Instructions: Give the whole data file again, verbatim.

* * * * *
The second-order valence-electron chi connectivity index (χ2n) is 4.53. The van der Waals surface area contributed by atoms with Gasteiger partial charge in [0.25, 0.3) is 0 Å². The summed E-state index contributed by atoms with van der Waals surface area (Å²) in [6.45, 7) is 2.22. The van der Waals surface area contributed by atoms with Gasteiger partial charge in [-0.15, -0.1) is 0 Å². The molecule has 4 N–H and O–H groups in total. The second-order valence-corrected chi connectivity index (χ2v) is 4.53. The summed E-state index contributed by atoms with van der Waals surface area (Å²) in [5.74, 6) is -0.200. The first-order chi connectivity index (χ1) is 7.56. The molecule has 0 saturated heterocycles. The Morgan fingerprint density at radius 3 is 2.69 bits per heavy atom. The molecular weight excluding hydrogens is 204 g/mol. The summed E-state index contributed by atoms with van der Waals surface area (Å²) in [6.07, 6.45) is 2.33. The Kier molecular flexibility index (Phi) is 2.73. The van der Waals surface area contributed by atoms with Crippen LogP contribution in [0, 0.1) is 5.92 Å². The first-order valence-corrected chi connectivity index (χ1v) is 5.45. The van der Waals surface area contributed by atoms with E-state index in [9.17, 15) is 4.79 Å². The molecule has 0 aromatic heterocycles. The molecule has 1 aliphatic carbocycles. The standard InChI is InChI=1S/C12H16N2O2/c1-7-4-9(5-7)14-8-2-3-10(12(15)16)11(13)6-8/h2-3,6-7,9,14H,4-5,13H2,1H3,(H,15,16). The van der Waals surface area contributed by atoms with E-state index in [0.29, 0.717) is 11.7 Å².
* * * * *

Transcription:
The second-order valence-electron chi connectivity index (χ2n) is 4.53. The van der Waals surface area contributed by atoms with Gasteiger partial charge in [0.25, 0.3) is 0 Å². The summed E-state index contributed by atoms with van der Waals surface area (Å²) in [6.45, 7) is 2.22. The van der Waals surface area contributed by atoms with Gasteiger partial charge in [-0.15, -0.1) is 0 Å². The molecule has 4 N–H and O–H groups in total. The second-order valence-corrected chi connectivity index (χ2v) is 4.53. The summed E-state index contributed by atoms with van der Waals surface area (Å²) in [5.74, 6) is -0.200. The first-order chi connectivity index (χ1) is 7.56. The molecule has 0 saturated heterocycles. The Morgan fingerprint density at radius 3 is 2.69 bits per heavy atom. The molecular weight excluding hydrogens is 204 g/mol. The summed E-state index contributed by atoms with van der Waals surface area (Å²) in [6.07, 6.45) is 2.33. The Kier molecular flexibility index (Phi) is 2.73. The van der Waals surface area contributed by atoms with Crippen LogP contribution in [0, 0.1) is 5.92 Å². The first-order valence-corrected chi connectivity index (χ1v) is 5.45. The van der Waals surface area contributed by atoms with E-state index in [9.17, 15) is 4.79 Å². The molecule has 0 aromatic heterocycles. The molecule has 1 aliphatic carbocycles. The standard InChI is InChI=1S/C12H16N2O2/c1-7-4-9(5-7)14-8-2-3-10(12(15)16)11(13)6-8/h2-3,6-7,9,14H,4-5,13H2,1H3,(H,15,16). The van der Waals surface area contributed by atoms with E-state index in [0.29, 0.717) is 11.7 Å².